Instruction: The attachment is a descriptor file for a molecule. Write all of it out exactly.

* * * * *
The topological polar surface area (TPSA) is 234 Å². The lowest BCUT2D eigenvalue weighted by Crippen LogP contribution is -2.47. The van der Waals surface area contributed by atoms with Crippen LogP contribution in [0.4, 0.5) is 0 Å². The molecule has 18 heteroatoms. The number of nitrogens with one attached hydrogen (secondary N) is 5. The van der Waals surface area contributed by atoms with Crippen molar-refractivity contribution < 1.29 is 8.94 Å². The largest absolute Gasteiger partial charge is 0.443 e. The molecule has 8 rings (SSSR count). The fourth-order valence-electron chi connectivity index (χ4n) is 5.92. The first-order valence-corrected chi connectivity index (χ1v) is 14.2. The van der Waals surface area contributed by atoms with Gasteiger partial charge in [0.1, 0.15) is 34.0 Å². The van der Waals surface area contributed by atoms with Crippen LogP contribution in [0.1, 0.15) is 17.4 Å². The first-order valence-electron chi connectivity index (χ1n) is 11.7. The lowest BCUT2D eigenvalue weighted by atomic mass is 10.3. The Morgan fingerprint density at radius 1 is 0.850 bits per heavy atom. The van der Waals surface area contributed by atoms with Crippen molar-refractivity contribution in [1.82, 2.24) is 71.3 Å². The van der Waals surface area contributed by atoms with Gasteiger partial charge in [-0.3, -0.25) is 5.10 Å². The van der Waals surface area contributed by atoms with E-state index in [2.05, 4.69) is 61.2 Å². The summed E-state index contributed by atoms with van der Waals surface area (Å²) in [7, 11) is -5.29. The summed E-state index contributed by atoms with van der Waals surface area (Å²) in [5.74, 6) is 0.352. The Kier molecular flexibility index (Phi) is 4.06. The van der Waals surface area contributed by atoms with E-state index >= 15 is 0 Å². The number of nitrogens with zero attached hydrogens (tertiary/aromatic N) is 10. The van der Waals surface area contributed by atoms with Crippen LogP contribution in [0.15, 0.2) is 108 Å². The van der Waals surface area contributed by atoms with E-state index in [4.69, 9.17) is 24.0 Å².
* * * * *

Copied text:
The topological polar surface area (TPSA) is 234 Å². The lowest BCUT2D eigenvalue weighted by Crippen LogP contribution is -2.47. The van der Waals surface area contributed by atoms with Crippen LogP contribution in [0.4, 0.5) is 0 Å². The molecule has 18 heteroatoms. The number of nitrogens with one attached hydrogen (secondary N) is 5. The van der Waals surface area contributed by atoms with Crippen molar-refractivity contribution < 1.29 is 8.94 Å². The largest absolute Gasteiger partial charge is 0.443 e. The molecule has 8 rings (SSSR count). The fourth-order valence-electron chi connectivity index (χ4n) is 5.92. The first-order valence-corrected chi connectivity index (χ1v) is 14.2. The van der Waals surface area contributed by atoms with Gasteiger partial charge in [0.1, 0.15) is 34.0 Å². The van der Waals surface area contributed by atoms with Crippen LogP contribution in [0.1, 0.15) is 17.4 Å². The first-order valence-electron chi connectivity index (χ1n) is 11.7. The lowest BCUT2D eigenvalue weighted by atomic mass is 10.3. The Morgan fingerprint density at radius 1 is 0.850 bits per heavy atom. The van der Waals surface area contributed by atoms with Crippen molar-refractivity contribution in [1.82, 2.24) is 71.3 Å². The van der Waals surface area contributed by atoms with Gasteiger partial charge in [-0.3, -0.25) is 5.10 Å². The van der Waals surface area contributed by atoms with E-state index in [2.05, 4.69) is 61.2 Å². The summed E-state index contributed by atoms with van der Waals surface area (Å²) in [7, 11) is -5.29. The summed E-state index contributed by atoms with van der Waals surface area (Å²) in [5.74, 6) is 0.352. The Kier molecular flexibility index (Phi) is 4.06. The van der Waals surface area contributed by atoms with E-state index >= 15 is 0 Å². The number of nitrogens with zero attached hydrogens (tertiary/aromatic N) is 10. The van der Waals surface area contributed by atoms with Crippen LogP contribution in [0.15, 0.2) is 108 Å². The van der Waals surface area contributed by atoms with E-state index in [4.69, 9.17) is 24.0 Å².